Patterns of collaboration between countries in artificial intelligence scientific research are further revealed through an international co-authorship network map for the top 30 countries (by volume of output, 1991–2020*) (Fig. 6). The US, as the leading partner of most other top countries, plays a dominant role in artificial intelligence transnational co-authorship linkages. China and the UK also serve as next tier hubs in transnational networks. China and the US are the most linked pair of countries, by volume of co-authored articles. With China and the US as dual hubs, there is an Asia–Pacific cluster, also involving Australia, Singapore, Canada, Japan and Taiwan. A clustered European network is also evident, with the UK, Germany, and France as key nodes.
Research sponsors of artificial intelligence
Further insights into the landscape of artificial intelligence research can be gleaned by investigating research sponsors. Research sponsors are influential in guiding what research is supported, who gets support, and how they are supported. Funding acknowledgement information is first available in the WoS from mid-2008. Research in papers that do not report funding acknowledgements may have been aided through institutional resources rather than specific grant award. However, if a particular grant or funding source was received, it is likely to be reported, as funding sponsors and journals now typically require that recipients acknowledge funding support. The organizational name of the funding sponsor and often the specific grant program and award number is reported, although not the amount of funding. Individual papers may acknowledge more than one funding sponsor from one or more countries, depending on their co-authorship arrangements. Since the same funding sponsor may be reported by authors and journals in varied ways, we applied a text matching, cleaning and manual review process to our WoS dataset to develop a robust and validated set of sponsor names (Wang and Shapira 2011).
Beginning from the subsequent first full year of information on funding in the WoS, we find that 66.9% of 339,347 artificial intelligence articles published during the period 2009–2020* report funding acknowledgements information. Among the leading countries by output of artificial intelligence articles, China has the highest share (88.6%) of articles that report funding acknowledgements. For the US and the UK, respectively 72.5% and 69.8% of articles report funding acknowledgements. Just over 70% of articles by authors with affiliations in Germany and Canada report funding acknowledgements. At the lowest end are India and Iran, where respectively 30.6% and 21.6% of articles report funding acknowledgements.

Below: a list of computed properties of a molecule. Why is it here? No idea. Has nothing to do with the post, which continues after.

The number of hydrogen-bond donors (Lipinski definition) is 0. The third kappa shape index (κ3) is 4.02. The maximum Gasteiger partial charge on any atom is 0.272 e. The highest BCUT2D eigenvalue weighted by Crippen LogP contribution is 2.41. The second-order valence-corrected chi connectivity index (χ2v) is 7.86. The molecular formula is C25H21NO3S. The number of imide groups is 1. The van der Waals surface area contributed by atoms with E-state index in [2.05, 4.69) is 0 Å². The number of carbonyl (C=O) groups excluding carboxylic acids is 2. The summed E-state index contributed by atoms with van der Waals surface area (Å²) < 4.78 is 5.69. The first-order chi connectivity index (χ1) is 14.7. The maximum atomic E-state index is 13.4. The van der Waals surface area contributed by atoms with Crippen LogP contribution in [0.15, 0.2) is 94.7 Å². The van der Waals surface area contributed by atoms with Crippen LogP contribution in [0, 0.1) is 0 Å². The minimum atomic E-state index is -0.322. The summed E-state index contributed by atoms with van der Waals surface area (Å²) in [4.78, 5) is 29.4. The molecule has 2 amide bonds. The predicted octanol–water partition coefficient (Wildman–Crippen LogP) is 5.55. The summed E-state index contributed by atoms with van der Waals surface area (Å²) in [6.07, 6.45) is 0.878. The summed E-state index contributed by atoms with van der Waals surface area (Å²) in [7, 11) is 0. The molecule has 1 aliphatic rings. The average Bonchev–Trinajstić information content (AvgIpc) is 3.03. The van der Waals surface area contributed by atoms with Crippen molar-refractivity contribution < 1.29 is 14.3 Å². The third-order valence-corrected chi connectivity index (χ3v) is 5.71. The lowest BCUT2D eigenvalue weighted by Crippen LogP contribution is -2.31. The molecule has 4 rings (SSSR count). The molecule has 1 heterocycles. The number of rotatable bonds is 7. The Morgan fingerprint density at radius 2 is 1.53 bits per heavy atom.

A relatively small group of sponsors are prominent (by number of funding acknowledgements reported) in their support of funded research in the artificial intelligence research domain. The top 30 sponsors are acknowledged in more than four-fifths (82.8%) of articles that report funding acknowledgements. All are public research support bodies or agencies associated with government. We focus on the top 15 research sponsors, which are acknowledged in more than 158,000 artificial intelligence articles published between 2009–2020*—equivalent to 69.6% of all papers in this period that report funding acknowledgements. Overall, China has five sponsors among these top 15 funders of artificial intelligence research, the US has three, two are in Europe, and Taiwan, Canada, South Korea, Brazil and Japan each have one (Fig. 7). The growth of the National Natural Science Foundation (NNSF) of China as a funder of artificial intelligence research is particularly noticeable. By 2014, NNSF was already the world’s largest sponsor of research in this domain, as reported by funding acknowledgements; by 2020*, it had moved yet further ahead. Between 2015 and 2020*, more than 56,000 artificial intelligence articles acknowledged NNSF support—a sum that was greater than the number of papers supported during this period from the other 14 sponsors combined. Other leading funding agencies outside of China also increased the number of artificial intelligence papers supported, but not at the same rate. When the first period (2009–2014) is compared with the second period (2015–2020*), artificial intelligence articles acknowledging NNSF support increased by 242%. For the two largest US sponsors, the National Science Foundation (NSF) and the National Institutes of Health (NIH), the equivalent growth rate was 62% and 72% respectively, while for the UK Engineering and Physical Sciences Research Council (EPSRC), the growth rate was 29%. Other Asian funding sponsors saw higher growth rates in funding acknowledgements between these two time periods, for example South Korea’s National Research Foundation increased by 204%, but from a much lower base than for NNSF.